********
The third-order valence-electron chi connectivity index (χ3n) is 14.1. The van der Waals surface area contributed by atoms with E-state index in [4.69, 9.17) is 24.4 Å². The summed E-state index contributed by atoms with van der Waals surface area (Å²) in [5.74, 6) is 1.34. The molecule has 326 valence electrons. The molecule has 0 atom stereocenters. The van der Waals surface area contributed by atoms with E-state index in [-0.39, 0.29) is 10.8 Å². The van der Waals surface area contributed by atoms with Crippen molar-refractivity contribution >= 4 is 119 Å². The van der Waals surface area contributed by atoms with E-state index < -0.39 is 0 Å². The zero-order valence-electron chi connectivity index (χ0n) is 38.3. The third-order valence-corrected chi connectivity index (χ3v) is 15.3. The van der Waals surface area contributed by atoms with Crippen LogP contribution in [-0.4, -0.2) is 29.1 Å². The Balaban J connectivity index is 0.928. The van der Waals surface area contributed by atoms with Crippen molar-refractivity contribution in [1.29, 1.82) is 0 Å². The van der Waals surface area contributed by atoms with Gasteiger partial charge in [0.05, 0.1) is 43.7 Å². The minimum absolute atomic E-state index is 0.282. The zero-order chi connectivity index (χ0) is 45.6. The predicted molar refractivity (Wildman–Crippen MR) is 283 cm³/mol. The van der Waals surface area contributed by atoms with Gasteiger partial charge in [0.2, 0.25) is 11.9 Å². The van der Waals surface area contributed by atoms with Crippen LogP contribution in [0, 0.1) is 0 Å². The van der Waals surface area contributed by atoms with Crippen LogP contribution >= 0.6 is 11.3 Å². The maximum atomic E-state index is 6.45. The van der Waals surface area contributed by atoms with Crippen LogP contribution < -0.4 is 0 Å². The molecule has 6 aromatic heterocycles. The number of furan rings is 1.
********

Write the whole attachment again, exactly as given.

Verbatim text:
The third-order valence-electron chi connectivity index (χ3n) is 14.1. The van der Waals surface area contributed by atoms with E-state index in [4.69, 9.17) is 24.4 Å². The summed E-state index contributed by atoms with van der Waals surface area (Å²) in [5.74, 6) is 1.34. The molecule has 326 valence electrons. The molecule has 0 atom stereocenters. The van der Waals surface area contributed by atoms with E-state index in [-0.39, 0.29) is 10.8 Å². The van der Waals surface area contributed by atoms with Crippen molar-refractivity contribution >= 4 is 119 Å². The van der Waals surface area contributed by atoms with E-state index < -0.39 is 0 Å². The zero-order valence-electron chi connectivity index (χ0n) is 38.3. The third-order valence-corrected chi connectivity index (χ3v) is 15.3. The van der Waals surface area contributed by atoms with Crippen LogP contribution in [-0.4, -0.2) is 29.1 Å². The Balaban J connectivity index is 0.928. The van der Waals surface area contributed by atoms with Crippen molar-refractivity contribution in [1.29, 1.82) is 0 Å². The van der Waals surface area contributed by atoms with Gasteiger partial charge in [0.05, 0.1) is 43.7 Å². The minimum absolute atomic E-state index is 0.282. The zero-order chi connectivity index (χ0) is 45.6. The predicted molar refractivity (Wildman–Crippen MR) is 283 cm³/mol. The van der Waals surface area contributed by atoms with Gasteiger partial charge in [0.2, 0.25) is 11.9 Å². The van der Waals surface area contributed by atoms with Crippen LogP contribution in [0, 0.1) is 0 Å². The van der Waals surface area contributed by atoms with Crippen LogP contribution >= 0.6 is 11.3 Å². The maximum atomic E-state index is 6.45. The van der Waals surface area contributed by atoms with Crippen LogP contribution < -0.4 is 0 Å². The molecule has 6 aromatic heterocycles. The number of furan rings is 1.